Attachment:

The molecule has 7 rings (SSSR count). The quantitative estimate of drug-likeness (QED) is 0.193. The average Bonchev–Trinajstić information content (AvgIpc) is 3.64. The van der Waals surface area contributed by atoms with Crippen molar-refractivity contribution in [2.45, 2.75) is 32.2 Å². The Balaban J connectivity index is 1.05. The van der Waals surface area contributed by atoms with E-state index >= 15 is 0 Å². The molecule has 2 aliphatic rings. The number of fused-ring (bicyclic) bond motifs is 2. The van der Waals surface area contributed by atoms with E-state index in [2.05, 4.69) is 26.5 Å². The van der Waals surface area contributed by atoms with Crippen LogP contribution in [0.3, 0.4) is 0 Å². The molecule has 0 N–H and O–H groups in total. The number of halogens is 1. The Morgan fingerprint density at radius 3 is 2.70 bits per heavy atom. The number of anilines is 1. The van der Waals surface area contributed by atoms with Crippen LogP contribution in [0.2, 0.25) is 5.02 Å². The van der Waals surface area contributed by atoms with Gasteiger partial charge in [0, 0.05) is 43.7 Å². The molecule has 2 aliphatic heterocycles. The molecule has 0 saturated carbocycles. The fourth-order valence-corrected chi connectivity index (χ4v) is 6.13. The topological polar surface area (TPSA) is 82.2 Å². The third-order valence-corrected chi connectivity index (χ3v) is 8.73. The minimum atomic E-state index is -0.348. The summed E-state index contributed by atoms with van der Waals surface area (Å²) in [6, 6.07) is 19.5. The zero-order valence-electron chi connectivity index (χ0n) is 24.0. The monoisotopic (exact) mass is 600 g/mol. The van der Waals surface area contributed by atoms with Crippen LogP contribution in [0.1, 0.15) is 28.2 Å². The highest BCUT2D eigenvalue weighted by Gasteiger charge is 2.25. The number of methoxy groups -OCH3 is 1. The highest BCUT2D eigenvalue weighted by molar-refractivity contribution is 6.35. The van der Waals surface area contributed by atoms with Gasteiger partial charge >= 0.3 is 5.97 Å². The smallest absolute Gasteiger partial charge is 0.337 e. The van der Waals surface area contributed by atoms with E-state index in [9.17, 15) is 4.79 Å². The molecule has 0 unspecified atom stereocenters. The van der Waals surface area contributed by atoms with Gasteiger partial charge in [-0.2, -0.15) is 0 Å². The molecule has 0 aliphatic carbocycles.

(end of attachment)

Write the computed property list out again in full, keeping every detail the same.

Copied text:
The molecule has 7 rings (SSSR count). The quantitative estimate of drug-likeness (QED) is 0.193. The average Bonchev–Trinajstić information content (AvgIpc) is 3.64. The van der Waals surface area contributed by atoms with Crippen molar-refractivity contribution in [2.45, 2.75) is 32.2 Å². The Balaban J connectivity index is 1.05. The van der Waals surface area contributed by atoms with E-state index >= 15 is 0 Å². The molecule has 2 aliphatic rings. The number of fused-ring (bicyclic) bond motifs is 2. The van der Waals surface area contributed by atoms with E-state index in [2.05, 4.69) is 26.5 Å². The van der Waals surface area contributed by atoms with Crippen LogP contribution in [0.3, 0.4) is 0 Å². The molecule has 0 N–H and O–H groups in total. The number of halogens is 1. The Morgan fingerprint density at radius 3 is 2.70 bits per heavy atom. The number of anilines is 1. The van der Waals surface area contributed by atoms with Crippen LogP contribution in [0.2, 0.25) is 5.02 Å². The van der Waals surface area contributed by atoms with Gasteiger partial charge in [0, 0.05) is 43.7 Å². The molecule has 2 aliphatic heterocycles. The molecule has 0 saturated carbocycles. The fourth-order valence-corrected chi connectivity index (χ4v) is 6.13. The topological polar surface area (TPSA) is 82.2 Å². The third-order valence-corrected chi connectivity index (χ3v) is 8.73. The minimum atomic E-state index is -0.348. The summed E-state index contributed by atoms with van der Waals surface area (Å²) in [6, 6.07) is 19.5. The zero-order valence-electron chi connectivity index (χ0n) is 24.0. The monoisotopic (exact) mass is 600 g/mol. The van der Waals surface area contributed by atoms with Crippen LogP contribution in [0.1, 0.15) is 28.2 Å². The highest BCUT2D eigenvalue weighted by Gasteiger charge is 2.25. The number of methoxy groups -OCH3 is 1. The highest BCUT2D eigenvalue weighted by molar-refractivity contribution is 6.35. The van der Waals surface area contributed by atoms with Gasteiger partial charge >= 0.3 is 5.97 Å². The smallest absolute Gasteiger partial charge is 0.337 e. The van der Waals surface area contributed by atoms with E-state index in [9.17, 15) is 4.79 Å². The molecule has 0 unspecified atom stereocenters. The van der Waals surface area contributed by atoms with Gasteiger partial charge in [-0.2, -0.15) is 0 Å². The molecule has 0 aliphatic carbocycles.